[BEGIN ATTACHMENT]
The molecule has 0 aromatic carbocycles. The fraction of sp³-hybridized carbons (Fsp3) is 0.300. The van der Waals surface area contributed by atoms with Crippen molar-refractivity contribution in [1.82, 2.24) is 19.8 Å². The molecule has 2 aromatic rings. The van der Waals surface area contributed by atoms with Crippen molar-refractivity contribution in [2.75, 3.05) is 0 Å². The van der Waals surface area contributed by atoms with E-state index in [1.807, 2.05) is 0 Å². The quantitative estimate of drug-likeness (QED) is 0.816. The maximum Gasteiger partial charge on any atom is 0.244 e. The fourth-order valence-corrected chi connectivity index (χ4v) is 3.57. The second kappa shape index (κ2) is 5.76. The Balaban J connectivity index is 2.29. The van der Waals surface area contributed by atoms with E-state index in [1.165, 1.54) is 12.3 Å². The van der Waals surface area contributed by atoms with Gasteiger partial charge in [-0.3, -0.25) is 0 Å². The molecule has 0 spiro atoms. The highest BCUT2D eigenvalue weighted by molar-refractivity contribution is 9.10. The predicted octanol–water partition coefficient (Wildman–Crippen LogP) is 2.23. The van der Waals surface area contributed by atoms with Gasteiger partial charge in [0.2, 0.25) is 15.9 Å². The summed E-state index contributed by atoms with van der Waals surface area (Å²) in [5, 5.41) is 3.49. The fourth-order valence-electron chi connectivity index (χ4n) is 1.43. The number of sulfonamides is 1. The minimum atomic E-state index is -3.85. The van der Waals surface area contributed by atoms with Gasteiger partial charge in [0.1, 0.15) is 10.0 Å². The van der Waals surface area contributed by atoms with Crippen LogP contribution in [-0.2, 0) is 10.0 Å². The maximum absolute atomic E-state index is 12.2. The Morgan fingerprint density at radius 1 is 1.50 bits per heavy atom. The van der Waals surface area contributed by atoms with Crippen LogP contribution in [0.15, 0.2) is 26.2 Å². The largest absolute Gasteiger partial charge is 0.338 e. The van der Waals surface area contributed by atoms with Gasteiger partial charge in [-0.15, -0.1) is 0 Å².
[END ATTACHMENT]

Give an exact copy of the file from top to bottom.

The molecule has 0 aromatic carbocycles. The fraction of sp³-hybridized carbons (Fsp3) is 0.300. The van der Waals surface area contributed by atoms with Crippen molar-refractivity contribution in [1.82, 2.24) is 19.8 Å². The molecule has 2 aromatic rings. The van der Waals surface area contributed by atoms with Crippen molar-refractivity contribution in [2.75, 3.05) is 0 Å². The van der Waals surface area contributed by atoms with E-state index in [1.807, 2.05) is 0 Å². The quantitative estimate of drug-likeness (QED) is 0.816. The maximum Gasteiger partial charge on any atom is 0.244 e. The fourth-order valence-corrected chi connectivity index (χ4v) is 3.57. The second kappa shape index (κ2) is 5.76. The Balaban J connectivity index is 2.29. The van der Waals surface area contributed by atoms with E-state index in [1.165, 1.54) is 12.3 Å². The van der Waals surface area contributed by atoms with Gasteiger partial charge in [-0.3, -0.25) is 0 Å². The molecule has 0 spiro atoms. The highest BCUT2D eigenvalue weighted by molar-refractivity contribution is 9.10. The predicted octanol–water partition coefficient (Wildman–Crippen LogP) is 2.23. The van der Waals surface area contributed by atoms with Gasteiger partial charge in [0.2, 0.25) is 15.9 Å². The summed E-state index contributed by atoms with van der Waals surface area (Å²) in [5, 5.41) is 3.49. The fourth-order valence-electron chi connectivity index (χ4n) is 1.43. The number of sulfonamides is 1. The minimum atomic E-state index is -3.85. The van der Waals surface area contributed by atoms with Gasteiger partial charge in [0.1, 0.15) is 10.0 Å². The van der Waals surface area contributed by atoms with Crippen LogP contribution in [-0.2, 0) is 10.0 Å². The maximum absolute atomic E-state index is 12.2. The Morgan fingerprint density at radius 1 is 1.50 bits per heavy atom. The van der Waals surface area contributed by atoms with Crippen LogP contribution in [0.15, 0.2) is 26.2 Å². The largest absolute Gasteiger partial charge is 0.338 e. The van der Waals surface area contributed by atoms with Gasteiger partial charge in [-0.15, -0.1) is 0 Å².